Anyone got a spare C40? Spectator saves Rogers' day
By Gerard Knapp In Adelaide
Adam Pyke came to the Jacob's Creek Tour Down Under to watch the cycling, but ended up saving the day for the new leader of the race on general classification.
Pyke, 29, was standing on the side of the road just half a kilometre into the climb up Mengler's Hill, when only 10 metres away, Michael Rogers came to a screeching halt after a tangle with a motorcycle had ripped his rear derailleur off the back of his bike and pushed it into his rear wheel. Cursing loudly, Rogers dismounted and looked down at his bike to assess the damage and realised he wasn't going any further on that machine, so he threw the blue, Mapei team-issue Colnago C40 onto the ground in disgust.
"So Michael's taken one look at my bike and he's taken off," Pyke said. In an uncanny coincidence, Pyke is the proud owner of a 56cm centre-to-top Colnago C40, which uses the latest Shimano SPD-R pedals. Oddly enough, it was the same size as Rogers' bike - "or close enough" - and also uses the same type of pedals (see picture).
From the side of the road, in what appeared to be as slick a bike change as seen on the bottom of a climb in the Tour de France, Rogers quickly climbed onto the plain brown C40 of Pyke's and with a push up the road from the motorcycle rider, quickly set off in pursuit of his fellow break-aways.
At that stage the group had gained about a 30-40 second lead. Perhaps it was the break from his effort at the foot of the climb, or the adrenalin pumping through his veins, but Rogers made up the time difference and eventually caught the other riders in the break, and then actually took out the next intermediate sprint in Angaston.
When the spectator saw the incident with the motorcycle - he could not
say who was really to blame - "I just grabbed my bike and gave it to him".
In that situation, "you just throw a bike at him and see what happens", Pyke said. What happpened was that Rogers then went on to take second place in the stage and more importantly, claim a 21 second lead on GC from AG2R rider Alexandre Botcharov, after a gruelling day in temperatures over 40 degrees celsius (over 100 degrees F). At the end of the stage, Pyke recovered his machine from a grateful Rogers. "He shook my hand and said 'thank you'," he said.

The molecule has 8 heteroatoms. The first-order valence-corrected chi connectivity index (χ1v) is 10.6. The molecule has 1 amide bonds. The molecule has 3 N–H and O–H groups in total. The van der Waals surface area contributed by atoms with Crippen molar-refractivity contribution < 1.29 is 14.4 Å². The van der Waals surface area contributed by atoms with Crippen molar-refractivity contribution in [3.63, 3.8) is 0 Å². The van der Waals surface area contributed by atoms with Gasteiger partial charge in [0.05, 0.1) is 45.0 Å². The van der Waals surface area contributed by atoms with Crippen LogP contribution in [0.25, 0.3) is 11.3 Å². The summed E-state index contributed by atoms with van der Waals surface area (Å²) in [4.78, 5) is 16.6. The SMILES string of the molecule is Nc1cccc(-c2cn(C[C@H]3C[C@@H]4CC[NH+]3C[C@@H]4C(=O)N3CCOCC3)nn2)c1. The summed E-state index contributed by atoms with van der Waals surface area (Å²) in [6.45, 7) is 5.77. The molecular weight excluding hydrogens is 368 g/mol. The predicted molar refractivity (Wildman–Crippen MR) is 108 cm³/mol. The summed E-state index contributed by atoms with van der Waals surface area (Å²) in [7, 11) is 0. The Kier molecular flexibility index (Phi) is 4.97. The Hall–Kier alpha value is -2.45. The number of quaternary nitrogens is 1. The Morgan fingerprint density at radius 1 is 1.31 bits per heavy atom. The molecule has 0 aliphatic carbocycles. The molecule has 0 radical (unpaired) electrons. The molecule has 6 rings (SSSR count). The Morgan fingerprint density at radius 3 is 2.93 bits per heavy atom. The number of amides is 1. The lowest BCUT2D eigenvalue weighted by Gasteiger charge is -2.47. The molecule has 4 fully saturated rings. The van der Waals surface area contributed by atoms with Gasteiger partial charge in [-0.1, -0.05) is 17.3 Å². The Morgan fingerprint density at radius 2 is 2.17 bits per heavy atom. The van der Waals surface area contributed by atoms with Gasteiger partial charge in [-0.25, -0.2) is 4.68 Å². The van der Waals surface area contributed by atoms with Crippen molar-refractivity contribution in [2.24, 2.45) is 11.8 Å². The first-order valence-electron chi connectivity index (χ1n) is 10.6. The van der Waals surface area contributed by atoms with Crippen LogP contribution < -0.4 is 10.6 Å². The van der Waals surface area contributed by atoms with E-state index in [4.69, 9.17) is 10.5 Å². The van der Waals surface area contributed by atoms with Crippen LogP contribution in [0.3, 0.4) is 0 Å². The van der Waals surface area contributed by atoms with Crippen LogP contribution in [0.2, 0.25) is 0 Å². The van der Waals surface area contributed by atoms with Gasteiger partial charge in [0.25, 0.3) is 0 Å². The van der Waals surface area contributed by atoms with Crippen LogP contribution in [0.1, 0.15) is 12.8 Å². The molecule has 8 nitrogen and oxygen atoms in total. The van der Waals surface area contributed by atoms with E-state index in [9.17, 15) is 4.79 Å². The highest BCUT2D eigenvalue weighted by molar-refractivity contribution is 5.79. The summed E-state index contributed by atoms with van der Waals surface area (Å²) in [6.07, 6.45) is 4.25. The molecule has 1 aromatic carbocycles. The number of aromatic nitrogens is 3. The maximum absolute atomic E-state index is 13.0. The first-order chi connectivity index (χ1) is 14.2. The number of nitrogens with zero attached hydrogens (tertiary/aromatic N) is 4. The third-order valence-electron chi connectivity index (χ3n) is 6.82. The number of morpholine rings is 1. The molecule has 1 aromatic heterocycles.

Pyke's wife, who was watching the cycling with him, has since told him
that "you're not to wash it or ride it again".
Later in the stage, the AIS team mechanic did raise the saddle for Rogers, who was otherwise very happy with the spectator's bike. Interviewed on television after the stage, commentator Phil Liggett said such a coincidence - and the rider going on to take the general classification - "was virtually unprecedented" in the sport (see story below).
Although there is an understanding by some that receiving outside assistance from a third party is against UCI regulations, the UCI Commissaire at the Jacob's Creek Tour Down Under, Martin Bruin, told Cyclingnews the bike change is allowed to stand. "The rule is if the rider steals or takes a wheel or bike from someone, that is not allowed. But if he is given the bike, that is OK."
"He wouldn't have gotten a quicker bike change had they taken it off the car," commented Rogers' AIS team-mate Scott Sunderland, who had to abandon the Tour due to injuries sustained in an accident in yesterday's stage. See full results and report of stage 5.
Rogers emulates Dag Otto Lauritzen
By Tomas Nilsson, cyclingnews.com correspondent
Michael Rogers' way of winning the Jacob's Creek Tour Down Under assisted by a bike lending spectator rings a Norwegian bell or two. In the early eighties, the H°nefoss GP was a weekend stage race which later developed into the Ringerike GP, the only Norwegian race on the international calendar. On the final stage, Glňmdal's Dag Otto Lauritzen made a solo break and had a minute and a half gap with less than two kilometres to the finish. His rear tyre punctured and team manager, the legendary Knut Knudsen, ordered a wheel change. The poor mechanic however didn't get the wheel properly in place, so when Dag Otto started the wheel came off, destroying the derailleur.
Dag Otto Lauritzen recalled the drama to Cyclingnews: "A stage victory would mean overall victory so I didn't want to give it up," he said. "There was nothing else to do but to look around for some other bike. In the ditch there was an ol' DBS sportsbike with saddle bags and all. The mechanic picked it up and off I went. The pedals didn't match, but since there was little over a kilometre to go I put the feet on the other side of them and managed to hold the bunch off by some 50 metres."
Dag Otto Lauritzen's career then developed and via an Olympic bronze in Los Angeles in 1984 he started a ten year pro career with Peugeot, 7 Eleven, Motorola and TVM, picking up a stage win in the Tour de France in 1987 at Luz Ardiden, and several other fine victories along the way.